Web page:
Fuzzy Logic-Based Predictive Model for the Risk of Type 2 Diabetes Mellitus

Fuzzy Logic-Based Predictive Model for the Risk of Type 2 Diabetes Mellitus

Peter Adebayo Idowu, Jeremiah Ademola Balogiun
Copyright: © 2019 |Pages: 23
DOI: 10.4018/IJEHMC.2019070104
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This article presents a predictive model that can be used for the early detection of Type 2 Diabetes Mellitus using fuzzy logic. In order to formulate the model, risk factors associated with the risk of T2DM were elicited. The predictive model was formulated using fuzzy triangular membership functions following which the rules needed for the inference engine was elicited from experts. The model was simulated using the MATLAB Fuzzy logic Toolbox. The results of the study showed that the sensitivity of 11.67% and 100% precision for the low risk was recorded for both cases, specificity of 41.67% compared to 48.33% for the moderate risk, while there was 0% and 13.33% for the high risk. In conclusion, this model will help the doctor to know what course of preventive actions for a patient with high risk and what advice to give to those with low and moderate risk so that the occurrences of the diseases can be prevented altogether and thereby reducing the number of people dying from Type 2 Diabetes Mellitus diseases worldwide.
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Diabetes mellitus is an endocrine-metabolic disorder characterized by chronic hyperglycaemia and gives rise to the risk of micro-vascular (retinopathy, nephropathy, and neuropathy) and macro-vascular (ischaemic heart disease, stroke and peripheral vascular disease) damage. Diabetes Mellitus is also associated reduced with life expectancy and diminished quality of life (American Diabetes Association, 2014). Diabetes Mellitus (DM) may present itself with characteristic symptoms such as thirst, polyuria, blurring of vision, and weight loss. In most severe forms of DM, ketoacidosis or a non–ketotic hyperosmolar state may develop and lead to stupor, coma and, in absence of effective treatment, death (Mashael, 2013). People with DM are at increased risk of cardiovascular, peripheral vascular and cerebrovascular disease.

Several patho-genetic processes are involved in the development of DM which include processes which destroy the beta cells of the pancreas with consequent insulin deficiency and may result in resistance to insulin action. The abnormalities of carbohydrate, fat and protein metabolism are due to deficient action of insulin on target tissues resulting from insensitivity or lack of insulin (Ozougwu et al., 2013). The prevalence of diabetes has been increasing rapidly worldwide since 2003 when the World Health Organization has predicted that by 2030 the number of adults with diabetes would have almost doubled worldwide, from 177 million in 2000 to 370 million (WHO, 2003). In 2010, the estimated worldwide prevalence of diabetes among adults was 285 million (6.4%) and this value was predicted to rise to around 439 million (7.7%) instead of the initial projection of 370 million by 2030 (Shaw et al., 2010).

Recent estimates indicated there were 171 million people in the world with diabetes in the year 2000 and this is projected to increase to 366 million by 2030. This increase in prevalence was expected to be more in the Middle Eastern crescent, Sub-Saharan Africa and India (Wild et al., 2004). In Africa, the estimated prevalence of diabetes is 1% in rural areas, up to 7% in urban sub-Sahara Africa, and between 8-13% in more developed areas such as South Africa and in population of Indian origin Africa (Jyoti et al., 2011). The prevalence in Nigeria varies from 0.65% in rural Mangu (North) to 11% in urban Lagos (South) and data from the World Health Organization (WHO) suggested that Nigeria had the greatest number of people living with diabetes in Africa (Wild et al., 2004). It is pertinent to note that clinical criteria are often used to classify patients with DM into Type 1 (T1DM) and Type 2 Diabetes Mellitus (T2DM). These criteria include a cut off age of thirty years and insulin requirements or usage since diagnosis. For T2DM additional clinical criteria for diagnosis includes history of usage of oral hypoglycaemic agents or usage of combination of insulin and the oral hypoglycaemic agents (Ogbera and Akpebegh, 2014).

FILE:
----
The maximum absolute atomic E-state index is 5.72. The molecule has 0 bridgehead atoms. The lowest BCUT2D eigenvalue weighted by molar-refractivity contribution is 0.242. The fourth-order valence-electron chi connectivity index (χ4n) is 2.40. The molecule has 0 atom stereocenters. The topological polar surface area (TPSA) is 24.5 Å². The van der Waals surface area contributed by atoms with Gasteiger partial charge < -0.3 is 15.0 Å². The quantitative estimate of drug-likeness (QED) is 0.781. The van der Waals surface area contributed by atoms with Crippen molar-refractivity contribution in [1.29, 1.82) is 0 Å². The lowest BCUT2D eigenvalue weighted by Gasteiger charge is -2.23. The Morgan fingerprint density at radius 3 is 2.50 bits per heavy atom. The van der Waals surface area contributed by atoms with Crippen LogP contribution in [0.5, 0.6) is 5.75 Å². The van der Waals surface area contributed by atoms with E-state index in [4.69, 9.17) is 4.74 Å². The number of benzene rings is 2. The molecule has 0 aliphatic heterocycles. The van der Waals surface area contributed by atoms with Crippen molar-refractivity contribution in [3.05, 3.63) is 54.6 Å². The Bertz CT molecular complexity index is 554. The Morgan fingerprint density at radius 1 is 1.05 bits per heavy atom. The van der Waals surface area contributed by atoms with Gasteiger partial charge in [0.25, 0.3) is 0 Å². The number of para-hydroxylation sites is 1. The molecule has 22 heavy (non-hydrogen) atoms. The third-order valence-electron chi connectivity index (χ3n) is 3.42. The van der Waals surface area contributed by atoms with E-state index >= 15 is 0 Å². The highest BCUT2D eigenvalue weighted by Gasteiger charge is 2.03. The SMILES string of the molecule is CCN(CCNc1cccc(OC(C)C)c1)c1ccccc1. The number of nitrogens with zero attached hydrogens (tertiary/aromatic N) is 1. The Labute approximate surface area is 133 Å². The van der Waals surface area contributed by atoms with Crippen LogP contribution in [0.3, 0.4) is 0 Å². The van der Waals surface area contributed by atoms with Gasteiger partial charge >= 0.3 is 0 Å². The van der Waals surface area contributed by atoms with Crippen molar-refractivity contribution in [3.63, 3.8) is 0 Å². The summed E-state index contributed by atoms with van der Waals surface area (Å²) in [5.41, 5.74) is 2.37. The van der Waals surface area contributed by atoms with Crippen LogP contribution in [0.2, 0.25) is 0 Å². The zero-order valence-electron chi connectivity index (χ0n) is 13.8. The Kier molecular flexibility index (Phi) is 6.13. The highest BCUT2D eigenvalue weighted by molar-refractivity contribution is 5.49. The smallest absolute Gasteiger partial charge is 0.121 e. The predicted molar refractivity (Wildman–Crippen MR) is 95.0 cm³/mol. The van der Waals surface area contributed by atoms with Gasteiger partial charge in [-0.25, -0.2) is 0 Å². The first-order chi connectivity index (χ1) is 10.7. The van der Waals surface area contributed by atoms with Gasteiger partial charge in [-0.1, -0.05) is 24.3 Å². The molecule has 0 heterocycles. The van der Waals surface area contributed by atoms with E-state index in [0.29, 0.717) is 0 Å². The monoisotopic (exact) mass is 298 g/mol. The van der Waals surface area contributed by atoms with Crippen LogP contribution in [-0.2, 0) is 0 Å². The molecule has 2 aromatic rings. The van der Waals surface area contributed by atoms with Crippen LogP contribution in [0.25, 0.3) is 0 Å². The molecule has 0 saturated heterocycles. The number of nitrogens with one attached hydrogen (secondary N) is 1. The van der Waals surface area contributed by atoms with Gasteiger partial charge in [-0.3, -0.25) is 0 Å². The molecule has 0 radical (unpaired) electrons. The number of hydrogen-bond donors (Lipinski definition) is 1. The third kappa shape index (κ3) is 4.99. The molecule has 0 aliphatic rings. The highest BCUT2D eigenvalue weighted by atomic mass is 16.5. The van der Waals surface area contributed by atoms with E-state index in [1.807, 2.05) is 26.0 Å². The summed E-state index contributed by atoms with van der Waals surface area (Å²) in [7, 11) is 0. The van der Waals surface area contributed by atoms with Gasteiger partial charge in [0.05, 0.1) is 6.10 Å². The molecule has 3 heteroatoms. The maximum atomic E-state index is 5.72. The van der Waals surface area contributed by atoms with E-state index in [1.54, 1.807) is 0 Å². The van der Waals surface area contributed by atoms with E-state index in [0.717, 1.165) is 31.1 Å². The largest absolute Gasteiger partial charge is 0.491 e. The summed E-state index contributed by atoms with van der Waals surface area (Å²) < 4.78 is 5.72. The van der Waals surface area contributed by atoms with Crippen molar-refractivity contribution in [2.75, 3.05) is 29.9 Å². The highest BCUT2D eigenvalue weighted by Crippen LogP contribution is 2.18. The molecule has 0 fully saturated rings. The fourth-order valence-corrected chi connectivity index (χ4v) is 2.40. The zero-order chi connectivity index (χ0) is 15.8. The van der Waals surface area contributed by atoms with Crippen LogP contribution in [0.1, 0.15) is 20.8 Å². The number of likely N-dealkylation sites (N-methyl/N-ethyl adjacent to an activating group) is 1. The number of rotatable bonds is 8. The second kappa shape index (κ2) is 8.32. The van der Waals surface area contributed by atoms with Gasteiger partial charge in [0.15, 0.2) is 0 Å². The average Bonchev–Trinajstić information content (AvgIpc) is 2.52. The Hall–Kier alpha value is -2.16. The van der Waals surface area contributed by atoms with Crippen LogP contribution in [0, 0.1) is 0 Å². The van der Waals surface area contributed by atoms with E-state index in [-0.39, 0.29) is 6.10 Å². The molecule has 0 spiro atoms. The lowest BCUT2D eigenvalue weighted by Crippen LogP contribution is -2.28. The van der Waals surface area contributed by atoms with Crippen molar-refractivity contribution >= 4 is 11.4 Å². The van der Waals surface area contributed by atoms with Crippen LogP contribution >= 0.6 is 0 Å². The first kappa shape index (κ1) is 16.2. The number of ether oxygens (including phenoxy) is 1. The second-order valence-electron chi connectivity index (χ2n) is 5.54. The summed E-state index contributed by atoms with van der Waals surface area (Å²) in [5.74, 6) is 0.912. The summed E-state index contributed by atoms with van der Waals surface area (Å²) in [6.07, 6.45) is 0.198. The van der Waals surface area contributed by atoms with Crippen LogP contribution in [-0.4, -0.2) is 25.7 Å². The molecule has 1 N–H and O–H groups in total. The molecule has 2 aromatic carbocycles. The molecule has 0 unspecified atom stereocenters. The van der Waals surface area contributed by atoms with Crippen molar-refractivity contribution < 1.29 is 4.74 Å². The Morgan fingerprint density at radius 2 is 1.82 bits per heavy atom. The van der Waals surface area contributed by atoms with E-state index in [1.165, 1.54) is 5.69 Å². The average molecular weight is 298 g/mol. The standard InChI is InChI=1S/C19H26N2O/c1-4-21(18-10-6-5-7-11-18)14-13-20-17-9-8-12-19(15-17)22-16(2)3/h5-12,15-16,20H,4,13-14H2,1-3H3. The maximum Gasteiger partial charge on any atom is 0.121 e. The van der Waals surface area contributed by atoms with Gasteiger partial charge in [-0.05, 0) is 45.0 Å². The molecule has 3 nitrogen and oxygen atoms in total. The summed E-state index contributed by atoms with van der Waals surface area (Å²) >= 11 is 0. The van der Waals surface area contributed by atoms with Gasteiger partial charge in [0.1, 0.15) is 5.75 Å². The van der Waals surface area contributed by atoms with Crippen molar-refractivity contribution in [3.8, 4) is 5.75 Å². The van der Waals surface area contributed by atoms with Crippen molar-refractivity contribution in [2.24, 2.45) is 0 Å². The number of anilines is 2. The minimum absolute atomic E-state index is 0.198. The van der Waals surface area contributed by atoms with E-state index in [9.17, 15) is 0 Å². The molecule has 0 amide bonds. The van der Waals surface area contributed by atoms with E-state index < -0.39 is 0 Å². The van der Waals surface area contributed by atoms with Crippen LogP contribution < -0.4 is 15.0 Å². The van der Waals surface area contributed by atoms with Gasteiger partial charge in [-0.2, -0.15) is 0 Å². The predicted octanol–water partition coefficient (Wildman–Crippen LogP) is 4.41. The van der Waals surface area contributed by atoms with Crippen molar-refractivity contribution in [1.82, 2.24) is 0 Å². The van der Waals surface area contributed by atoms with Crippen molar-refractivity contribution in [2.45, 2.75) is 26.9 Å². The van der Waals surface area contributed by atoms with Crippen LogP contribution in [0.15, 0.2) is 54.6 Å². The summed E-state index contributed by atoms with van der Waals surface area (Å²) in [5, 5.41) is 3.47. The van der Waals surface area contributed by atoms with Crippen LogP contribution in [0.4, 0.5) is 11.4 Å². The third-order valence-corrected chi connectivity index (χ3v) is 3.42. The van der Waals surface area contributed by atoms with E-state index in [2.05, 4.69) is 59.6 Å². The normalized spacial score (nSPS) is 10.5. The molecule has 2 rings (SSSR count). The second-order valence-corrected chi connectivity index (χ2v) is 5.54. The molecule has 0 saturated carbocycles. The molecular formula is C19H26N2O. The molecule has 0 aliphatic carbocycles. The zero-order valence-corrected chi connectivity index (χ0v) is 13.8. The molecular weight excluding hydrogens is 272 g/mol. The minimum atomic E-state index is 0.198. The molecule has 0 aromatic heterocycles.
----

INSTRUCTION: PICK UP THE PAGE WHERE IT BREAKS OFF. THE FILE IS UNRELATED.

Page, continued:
Type 2 Diabetes Mellitus (T2DM) risk factors allow for a prediction of an individual’s predisposition to developing T2DM disease. The presence of multiple risk factors increases an individual’s chance of being affected by T2DM in an exponential and not additive manner (Lopez et al., 2006). Risk factors could be modifiable or non-modifiable. Non-modifiable risk factors include age, sex, race and a positive family history. Modifiable risk factors include smoking, excess alcohol use, unhealthy diet, obesity, hyperlipidaemia, sedentary or physical inactivity (Ibekwe, 2015). Type 2 diabetes is due primarily to lifestyle factors and genetics. A number of lifestyle factors are known to be important to the development of type 2 diabetes, including obesity (defined by a body mass index of greater than thirty), lack of physical activity, poor diet, stress, sedentary, and urbanization. Dietary factors also influence the risk of developing type 2 diabetes. Consumption of sugar-sweetened drinks in excess is associated with an increased risk (Malik et al., 2010). The type of fats in the diet is also important, with saturated fats and trans–fatty increasing the risk and polyunsaturated and monounsaturated fat decreasing the risk. Eating lots of white rice appears to also play a role in increasing risk (Hu et al., 2012).

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